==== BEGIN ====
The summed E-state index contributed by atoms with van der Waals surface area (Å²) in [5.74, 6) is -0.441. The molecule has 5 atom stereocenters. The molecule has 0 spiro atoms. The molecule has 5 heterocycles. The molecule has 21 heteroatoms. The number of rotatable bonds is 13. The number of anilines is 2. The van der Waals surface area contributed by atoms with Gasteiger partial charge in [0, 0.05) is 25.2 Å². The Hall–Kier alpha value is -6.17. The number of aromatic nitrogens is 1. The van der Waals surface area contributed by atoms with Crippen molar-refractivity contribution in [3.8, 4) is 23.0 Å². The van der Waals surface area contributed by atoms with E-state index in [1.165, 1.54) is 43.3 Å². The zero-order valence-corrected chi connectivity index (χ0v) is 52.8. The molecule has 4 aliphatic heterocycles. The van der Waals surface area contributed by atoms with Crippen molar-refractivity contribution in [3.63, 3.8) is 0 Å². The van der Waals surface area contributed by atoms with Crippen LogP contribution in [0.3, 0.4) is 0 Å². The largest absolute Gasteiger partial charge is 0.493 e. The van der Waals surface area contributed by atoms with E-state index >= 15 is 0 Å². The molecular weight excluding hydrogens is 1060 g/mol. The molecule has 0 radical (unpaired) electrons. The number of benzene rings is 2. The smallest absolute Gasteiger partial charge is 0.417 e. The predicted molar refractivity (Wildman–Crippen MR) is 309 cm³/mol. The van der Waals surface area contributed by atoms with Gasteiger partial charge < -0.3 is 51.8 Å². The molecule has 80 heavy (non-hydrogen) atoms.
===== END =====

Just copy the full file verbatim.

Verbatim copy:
The summed E-state index contributed by atoms with van der Waals surface area (Å²) in [5.74, 6) is -0.441. The molecule has 5 atom stereocenters. The molecule has 0 spiro atoms. The molecule has 5 heterocycles. The molecule has 21 heteroatoms. The number of rotatable bonds is 13. The number of anilines is 2. The van der Waals surface area contributed by atoms with Gasteiger partial charge in [0, 0.05) is 25.2 Å². The Hall–Kier alpha value is -6.17. The number of aromatic nitrogens is 1. The van der Waals surface area contributed by atoms with Crippen molar-refractivity contribution in [3.8, 4) is 23.0 Å². The van der Waals surface area contributed by atoms with E-state index in [1.165, 1.54) is 43.3 Å². The zero-order valence-corrected chi connectivity index (χ0v) is 52.8. The molecule has 4 aliphatic heterocycles. The van der Waals surface area contributed by atoms with Crippen molar-refractivity contribution in [3.63, 3.8) is 0 Å². The van der Waals surface area contributed by atoms with Crippen LogP contribution in [0.3, 0.4) is 0 Å². The largest absolute Gasteiger partial charge is 0.493 e. The van der Waals surface area contributed by atoms with E-state index >= 15 is 0 Å². The molecular weight excluding hydrogens is 1060 g/mol. The molecule has 0 radical (unpaired) electrons. The number of benzene rings is 2. The smallest absolute Gasteiger partial charge is 0.417 e. The predicted molar refractivity (Wildman–Crippen MR) is 309 cm³/mol. The van der Waals surface area contributed by atoms with Gasteiger partial charge < -0.3 is 51.8 Å². The molecule has 80 heavy (non-hydrogen) atoms.